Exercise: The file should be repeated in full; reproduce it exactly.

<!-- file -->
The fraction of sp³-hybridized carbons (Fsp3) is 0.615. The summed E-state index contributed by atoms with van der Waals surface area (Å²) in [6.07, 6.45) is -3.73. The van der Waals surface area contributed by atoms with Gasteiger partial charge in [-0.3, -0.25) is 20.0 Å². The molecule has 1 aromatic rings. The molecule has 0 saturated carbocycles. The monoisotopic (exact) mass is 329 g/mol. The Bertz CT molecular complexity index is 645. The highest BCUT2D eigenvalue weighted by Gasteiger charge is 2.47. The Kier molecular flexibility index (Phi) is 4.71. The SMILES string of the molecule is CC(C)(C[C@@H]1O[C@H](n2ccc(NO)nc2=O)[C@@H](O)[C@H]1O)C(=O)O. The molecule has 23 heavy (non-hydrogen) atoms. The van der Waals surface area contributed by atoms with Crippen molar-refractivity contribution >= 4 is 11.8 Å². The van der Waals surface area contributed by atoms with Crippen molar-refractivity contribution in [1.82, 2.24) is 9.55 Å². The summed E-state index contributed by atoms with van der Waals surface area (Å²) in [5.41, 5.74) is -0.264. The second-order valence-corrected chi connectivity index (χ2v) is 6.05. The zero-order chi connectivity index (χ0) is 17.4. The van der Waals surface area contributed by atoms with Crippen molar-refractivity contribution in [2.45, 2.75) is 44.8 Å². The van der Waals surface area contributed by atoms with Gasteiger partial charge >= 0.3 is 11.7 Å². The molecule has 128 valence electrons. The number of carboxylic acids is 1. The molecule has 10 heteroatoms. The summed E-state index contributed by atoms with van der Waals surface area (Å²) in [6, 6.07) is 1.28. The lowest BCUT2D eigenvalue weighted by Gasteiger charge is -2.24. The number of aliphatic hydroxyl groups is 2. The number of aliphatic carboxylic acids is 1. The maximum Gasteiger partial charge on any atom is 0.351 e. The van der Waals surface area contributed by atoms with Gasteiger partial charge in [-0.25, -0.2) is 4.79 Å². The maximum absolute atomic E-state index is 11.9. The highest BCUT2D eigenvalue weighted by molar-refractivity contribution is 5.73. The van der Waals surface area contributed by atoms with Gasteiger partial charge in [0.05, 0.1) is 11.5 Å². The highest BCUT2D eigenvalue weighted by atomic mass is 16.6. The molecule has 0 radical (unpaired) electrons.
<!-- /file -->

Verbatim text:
The fraction of sp³-hybridized carbons (Fsp3) is 0.615. The summed E-state index contributed by atoms with van der Waals surface area (Å²) in [6.07, 6.45) is -3.73. The van der Waals surface area contributed by atoms with Gasteiger partial charge in [-0.3, -0.25) is 20.0 Å². The molecule has 1 aromatic rings. The molecule has 0 saturated carbocycles. The monoisotopic (exact) mass is 329 g/mol. The Bertz CT molecular complexity index is 645. The highest BCUT2D eigenvalue weighted by Gasteiger charge is 2.47. The Kier molecular flexibility index (Phi) is 4.71. The SMILES string of the molecule is CC(C)(C[C@@H]1O[C@H](n2ccc(NO)nc2=O)[C@@H](O)[C@H]1O)C(=O)O. The molecule has 23 heavy (non-hydrogen) atoms. The van der Waals surface area contributed by atoms with Crippen molar-refractivity contribution >= 4 is 11.8 Å². The van der Waals surface area contributed by atoms with Crippen molar-refractivity contribution in [1.82, 2.24) is 9.55 Å². The summed E-state index contributed by atoms with van der Waals surface area (Å²) in [5.41, 5.74) is -0.264. The second-order valence-corrected chi connectivity index (χ2v) is 6.05. The zero-order chi connectivity index (χ0) is 17.4. The van der Waals surface area contributed by atoms with Crippen molar-refractivity contribution in [2.45, 2.75) is 44.8 Å². The van der Waals surface area contributed by atoms with Gasteiger partial charge >= 0.3 is 11.7 Å². The molecule has 128 valence electrons. The number of carboxylic acids is 1. The molecule has 10 heteroatoms. The summed E-state index contributed by atoms with van der Waals surface area (Å²) in [6, 6.07) is 1.28. The lowest BCUT2D eigenvalue weighted by Gasteiger charge is -2.24. The number of aliphatic hydroxyl groups is 2. The number of aliphatic carboxylic acids is 1. The maximum Gasteiger partial charge on any atom is 0.351 e. The van der Waals surface area contributed by atoms with Gasteiger partial charge in [-0.25, -0.2) is 4.79 Å². The maximum absolute atomic E-state index is 11.9. The highest BCUT2D eigenvalue weighted by molar-refractivity contribution is 5.73. The van der Waals surface area contributed by atoms with Gasteiger partial charge in [0.05, 0.1) is 11.5 Å². The highest BCUT2D eigenvalue weighted by atomic mass is 16.6. The molecule has 0 radical (unpaired) electrons.